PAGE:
20130523-201540.jpgChristine Falls, Mount Rainier National Park. These falls are glacier fed and this is just the top two tiers. It’s named for a disabled 8-year-old girl who managed to climb to the 10,000 foot point on the mountain in 1889 – I love that. She may not have conquered the mountain, but she conquered something bigger by tackling the beast. I wish the sun had not been so direct, I would loved to have shot this earlier or later in the day. I braced myself against the bridge wall and took a long exposure on this one, the lights are too bright, but I like the effect of the long exposure on the water.

20130523-202010.jpgKalaloch, Olympic National Park on the Pacific coast.

20130523-201256.jpgThe Hoh River in Olympic National Park. A river filled by snow melt – we actually got into this river and it was unbelievably cold. The river channels here were so much wider than those in the Ozarks – and there were lots of huge logs along the banks. It looked like massive earth moving machines had been down there, but this was all created by moving water.

20130523-201830.jpgThe eastern edge of Crater Lake – its surface like glass. Bliss.

20130523-223218.jpgQuinault National Forest in Washington. We turned down this road because we saw a National Fishery sign. The top of the photo is not sky, it’s actually clouds that are lower than the treetops.

My natural inclination is to square up – but on this trip I looked for diagonal lines, hoping these would draw the eye into the image. Sometimes I think it works, and sometimes I’m not so sure. I know that a tripod could have improved many shots, but I haven’t invested in a good travel-weight one yet. The sky in the west is so much bluer more consistently than it is here, so there weren’t a lot of white washed out skies. The wide open spaces allowed me to focus a bit more on parts of the scene than I could have here in the hills and hollows.

All in all, I think this trip pushed me to try new things, to make myself solve some problems. I don’t think landscapes are my thing, but I did my best and think I did OK. I will always prefer getting close to my subject, it’s more intuitive – very right-brained. Landscapes take more thought.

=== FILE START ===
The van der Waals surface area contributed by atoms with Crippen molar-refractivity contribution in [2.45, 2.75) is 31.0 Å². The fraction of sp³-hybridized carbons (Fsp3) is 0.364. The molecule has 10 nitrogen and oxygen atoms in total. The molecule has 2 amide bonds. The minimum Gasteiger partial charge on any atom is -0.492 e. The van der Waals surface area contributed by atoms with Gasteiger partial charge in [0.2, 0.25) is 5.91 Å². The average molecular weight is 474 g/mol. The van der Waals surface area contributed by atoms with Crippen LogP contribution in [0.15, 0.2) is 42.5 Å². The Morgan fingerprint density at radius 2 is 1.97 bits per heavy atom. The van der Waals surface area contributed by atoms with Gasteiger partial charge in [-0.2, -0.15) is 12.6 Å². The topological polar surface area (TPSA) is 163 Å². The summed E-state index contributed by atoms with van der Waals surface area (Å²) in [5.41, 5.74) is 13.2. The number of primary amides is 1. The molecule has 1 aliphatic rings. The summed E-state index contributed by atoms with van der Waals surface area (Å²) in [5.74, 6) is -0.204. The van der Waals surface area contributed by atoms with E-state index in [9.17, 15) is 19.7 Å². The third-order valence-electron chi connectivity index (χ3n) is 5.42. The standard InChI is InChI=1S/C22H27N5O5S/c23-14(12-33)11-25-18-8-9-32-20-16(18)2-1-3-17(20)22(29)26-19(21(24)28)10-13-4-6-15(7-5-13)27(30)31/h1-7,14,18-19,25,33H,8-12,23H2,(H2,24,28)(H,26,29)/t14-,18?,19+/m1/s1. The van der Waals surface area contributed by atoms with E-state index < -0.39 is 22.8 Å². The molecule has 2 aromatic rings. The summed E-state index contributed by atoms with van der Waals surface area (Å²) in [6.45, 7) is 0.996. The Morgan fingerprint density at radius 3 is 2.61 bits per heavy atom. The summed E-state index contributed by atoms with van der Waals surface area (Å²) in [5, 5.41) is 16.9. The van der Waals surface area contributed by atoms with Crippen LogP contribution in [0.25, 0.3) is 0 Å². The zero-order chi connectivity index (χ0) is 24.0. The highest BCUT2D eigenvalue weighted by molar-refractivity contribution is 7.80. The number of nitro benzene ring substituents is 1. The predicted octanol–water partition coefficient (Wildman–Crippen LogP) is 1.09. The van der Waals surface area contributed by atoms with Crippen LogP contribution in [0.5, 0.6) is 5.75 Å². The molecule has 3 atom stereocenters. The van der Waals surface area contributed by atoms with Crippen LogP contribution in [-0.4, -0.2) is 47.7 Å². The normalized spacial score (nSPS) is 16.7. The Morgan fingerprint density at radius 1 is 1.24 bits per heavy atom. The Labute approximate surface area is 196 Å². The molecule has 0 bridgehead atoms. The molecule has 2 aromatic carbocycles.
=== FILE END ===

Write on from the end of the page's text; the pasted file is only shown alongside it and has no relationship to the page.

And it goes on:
I can’t imagine having seen all this beauty and not having tried my best it capture it.

Quoth the Raven “Apricots Forevermore!”

I’m on the road – traveling across country with my sister Karen. While we are waiting it catch a ferry I thought I would make a quick post.

All along the highways in Washington state we have been seeing lots and lots of ravens and crows. They are everywhere. Typically back home they keep their distance, so when we made a stop to check out the view at Crescent Lake in Olympic National Park we were delighted to see one stick around. We tossed him a dried apricot and he decided to stick around for more…

20130509-113950.jpg
He seemed to own this grassy patch on the lake shore…

20130509-114026.jpg
We noticed that he liked to perch on the parking logs at the edge of the grass – here he gives us his “I’m pitiful” look…

20130509-114100.jpg
Next he throws us a pose…

20130509-114137.jpg
We placed the apricot on the log at a spot near us and backed off to watch…

20130509-114212.jpg
He waddled across the top of the log, occasionally taking a couple of hops…

20130509-114250.jpg
As he gets to the end of the first log, he winds up for a big hop…

20130509-114319.jpg
And he starts the stomping waddle to his treat…

20130509-114357.jpg
At last, it’s within reach…

20130509-114435.jpg
And it’s gone…

20130509-114504.jpg
He catches the next flight to the tree across the road to see if there are more apricots to come.